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SCLC Annual Report by MLK, 1965

Wednesday, August 11, 1965
Birmingham, AL, Selma, AL, Alabama (AL), Montgomery, AL, Georgia (GA), South Carolina (SC), North Carolina (NC), UNITED STATES OF AMERICA, Mississippi (MS)

Dr King delivered this report at the SCLC's ninth annual national convention in Birmingham, Alabama. Serving essentially as a State of the Union address for the SCLC, the report touches on the major topics of the Civil Rights Movement and the recent achievements and goals of the SCLC.

MLK at the Jefferson County Armory

Tuesday, August 23, 1960
Louisville, KY

In this outline, Dr. King discusses voting and the importance of citizenship. One of the important points, in Dr. King's outline, states: "Political Parties Must Deliver on Their Promises."

Accepting the New York City Medallion Draft

NORWAY, Oslo, Norway, New York (NY), New York, NY, UNITED STATES OF AMERICA, Mississippi (MS)

Dr. King accepts the New York City Medallion on behalf of all persons, both black and white, involved in the fight for social justice and equality.

What Are We Fighting For?

This outlines the sermon "What Are We Fighting For" into three components: the past, the present, and the future.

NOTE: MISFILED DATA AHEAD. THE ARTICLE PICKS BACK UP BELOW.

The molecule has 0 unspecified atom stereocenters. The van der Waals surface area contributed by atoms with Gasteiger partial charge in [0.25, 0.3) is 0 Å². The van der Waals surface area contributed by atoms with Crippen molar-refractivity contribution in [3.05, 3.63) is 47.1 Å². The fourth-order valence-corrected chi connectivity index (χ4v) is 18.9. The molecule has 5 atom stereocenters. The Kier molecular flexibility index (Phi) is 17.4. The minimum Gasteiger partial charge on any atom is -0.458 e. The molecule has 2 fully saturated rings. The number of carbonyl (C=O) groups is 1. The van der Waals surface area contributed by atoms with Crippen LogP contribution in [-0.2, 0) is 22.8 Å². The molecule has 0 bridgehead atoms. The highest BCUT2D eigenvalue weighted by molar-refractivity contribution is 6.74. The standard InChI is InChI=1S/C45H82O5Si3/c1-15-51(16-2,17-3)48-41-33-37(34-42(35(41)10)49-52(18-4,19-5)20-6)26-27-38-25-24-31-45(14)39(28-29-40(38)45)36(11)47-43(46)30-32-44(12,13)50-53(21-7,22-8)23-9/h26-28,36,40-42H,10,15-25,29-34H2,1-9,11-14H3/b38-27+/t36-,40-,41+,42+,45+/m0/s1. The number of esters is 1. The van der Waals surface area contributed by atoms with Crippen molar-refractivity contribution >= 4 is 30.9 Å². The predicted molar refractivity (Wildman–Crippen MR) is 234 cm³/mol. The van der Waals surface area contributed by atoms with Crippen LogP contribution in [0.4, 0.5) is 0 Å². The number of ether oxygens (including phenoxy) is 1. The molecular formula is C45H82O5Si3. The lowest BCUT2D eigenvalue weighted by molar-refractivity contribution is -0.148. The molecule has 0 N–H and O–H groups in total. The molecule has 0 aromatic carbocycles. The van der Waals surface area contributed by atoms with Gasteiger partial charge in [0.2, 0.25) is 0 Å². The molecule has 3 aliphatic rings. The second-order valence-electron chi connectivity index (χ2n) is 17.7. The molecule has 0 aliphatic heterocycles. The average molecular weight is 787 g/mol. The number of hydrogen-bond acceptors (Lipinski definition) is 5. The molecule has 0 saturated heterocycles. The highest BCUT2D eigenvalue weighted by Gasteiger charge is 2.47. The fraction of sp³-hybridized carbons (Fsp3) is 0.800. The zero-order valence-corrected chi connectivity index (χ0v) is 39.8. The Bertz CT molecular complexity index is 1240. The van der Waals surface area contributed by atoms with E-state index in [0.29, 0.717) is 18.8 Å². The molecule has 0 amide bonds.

MLK's Public Statement Regarding Julian Bond

Tuesday, January 12, 1965
Georgia (GA)

Dr. King expresses his indignation for the State Legislatures refusal to seat Representative-Elect Julian Bond. Dr. King asserts that there are obvious racial overtones in the State Legislatures decisions since Mr. Bond received 82 percent of the votes in his district. Dr. King will commence direct action due to the state of urgency.

Text of Speech Delivered at Lincoln Memorial

Wednesday, August 28, 1963
Washington, D.C.

This speech, given by Dr. King at the Lincoln Memorial in Washington D.C, brings attention to the current state of oppression of Negro men and women in 1963.

Epitaph for a First Lady: Eleanor Roosevelt

New York (NY), Birmingham, AL, Boston, MA, UNITED STATES OF AMERICA, Massachusetts (MA), Alabama (AL)

Upon the death of First Lady Eleanor Roosevelt, Dr. King wrote this epitaph, calling her "a symbol of world citizenship." In addition, Dr. King commends Mrs. Roosevelt for her commitment to humanity.